Topic of the Week Hiring Manager Bias
Hiring Manager Bias, Executive Summary:
- Unemployed: Use the time well
- Job Tenure: Stay at least a year
- Skills: Take all training you can
- Why you left: Avoid firing if you can
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Hiring Manager Bias: And How to Overcome It
Wouldn't it be great if you could peek inside the head of the person interviewing you for a job to see their biases? This is especially difficult if you haven't looked for a job in a long time and thanks to a new study, you now can. Which reminds me of the NFL replacement officials. If you haven't heard the National Football League has replaced it's regular striped shirts with a rag tag group of former high school and college refs. Their inconsistent calls have created a media and Internet firestorm.
It may be next to impossible to predict the calls from the new NFL refs, but it's now easier to get inside the head of hiring managers since Bullhorn (a company that makes recruitment software) recently polled 1,500 of them. Here are three intriguing findings. Almost half of the recruiters are most concerned about hiring the long term unemployed, while only 31% are most concerned about hiring candidates with a non-felony record. The easiest age to get hired? In the 30's. Next easiest? Not the 20's, but the 40's. With the 50's and 60's very tough. But older people shouldn't get too upset, because a 50-year old with a steady job history is easier to place than a 30-something job hopper. Here are the top four concerns of those hiring and what you can do to allay their fears.
Unemployed. 36% of hiring managers have a bias against the long term unemployed. I talked with one recruiter who told me that she realizes that a lot of people lost their jobs during the recession. She says that's not the issue. To her the key question is what did you do while you were unemployed? Did you go back to school? Take a part time job? Volunteer? Or just hang out on the couch with Jerry Springer?
Job Tenure. 39% are concerned about job hoppers. Ever been stuck in a crummy job that you just couldn't wait to leave? Unfortunately it is probably better for you to stay in the job longer than you'd like so that you don't appear to be a job hopper to someone looking to hire.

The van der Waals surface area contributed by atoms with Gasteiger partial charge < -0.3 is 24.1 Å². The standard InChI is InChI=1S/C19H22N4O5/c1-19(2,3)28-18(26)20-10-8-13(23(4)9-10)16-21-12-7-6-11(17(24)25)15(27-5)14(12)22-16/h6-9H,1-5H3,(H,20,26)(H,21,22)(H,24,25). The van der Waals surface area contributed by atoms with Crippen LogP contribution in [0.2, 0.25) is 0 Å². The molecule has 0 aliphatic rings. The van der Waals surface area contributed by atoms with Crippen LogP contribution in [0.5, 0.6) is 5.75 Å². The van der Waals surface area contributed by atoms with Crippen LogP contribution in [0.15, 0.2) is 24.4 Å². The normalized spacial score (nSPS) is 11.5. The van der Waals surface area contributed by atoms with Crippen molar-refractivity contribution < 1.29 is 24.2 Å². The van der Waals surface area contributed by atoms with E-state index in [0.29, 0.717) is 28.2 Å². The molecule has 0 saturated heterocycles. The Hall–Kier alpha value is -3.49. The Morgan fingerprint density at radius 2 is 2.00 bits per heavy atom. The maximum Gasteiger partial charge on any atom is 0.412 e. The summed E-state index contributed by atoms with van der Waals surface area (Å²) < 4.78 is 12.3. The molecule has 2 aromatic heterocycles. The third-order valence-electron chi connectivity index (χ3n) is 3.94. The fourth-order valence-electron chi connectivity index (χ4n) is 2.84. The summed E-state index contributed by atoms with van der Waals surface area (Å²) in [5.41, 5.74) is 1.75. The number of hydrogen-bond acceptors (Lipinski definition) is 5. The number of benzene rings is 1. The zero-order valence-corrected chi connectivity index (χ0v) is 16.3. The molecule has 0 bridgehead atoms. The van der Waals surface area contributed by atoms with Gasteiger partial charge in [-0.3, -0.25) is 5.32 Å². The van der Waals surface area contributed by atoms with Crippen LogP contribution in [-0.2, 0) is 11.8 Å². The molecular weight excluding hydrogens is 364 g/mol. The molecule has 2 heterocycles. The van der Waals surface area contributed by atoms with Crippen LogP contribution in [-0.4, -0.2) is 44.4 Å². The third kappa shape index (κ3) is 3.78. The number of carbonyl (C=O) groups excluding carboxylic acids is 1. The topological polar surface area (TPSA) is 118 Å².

Skills. 31% take issue with candidates whose skills are out of date. Take all the corporate training you can. Heck, even consider paying for training that your employer won't pay for. Your skills are the key to your getting hired in the future.
Why you left. 78% of hiring managers surveyed had a problem with an employee who had been fired. So if you think you could be fired from a job, try to negotiate with the company to lay you off, anything to prevent having a firing on your resume. Don't ever lie, but also try to avoid the "F" word in an interview.
Show that you used your time without a job intelligently, are loyal, that your skills are up to date and that you left on good terms and you'll become a replacement employee that everyone can depend on.
Bob Rosner is a best-selling author and award-winning journalist. For free job and work advice, check out the award-winning workplace911.com. Check the revised edition of his Wall Street Journal best seller, "The Boss's Survival Guide." If you have a question for Bob, contact him via firstname.lastname@example.org.
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Size Matters: The Length of Time Unemployed and Hiring
- 4% of hiring managers say it is difficult to place anyone who is unemployed
- 17% say that being out of work for fewer than six months makes it difficult
- 36% say that it takes between six months and a year for this to become a problem.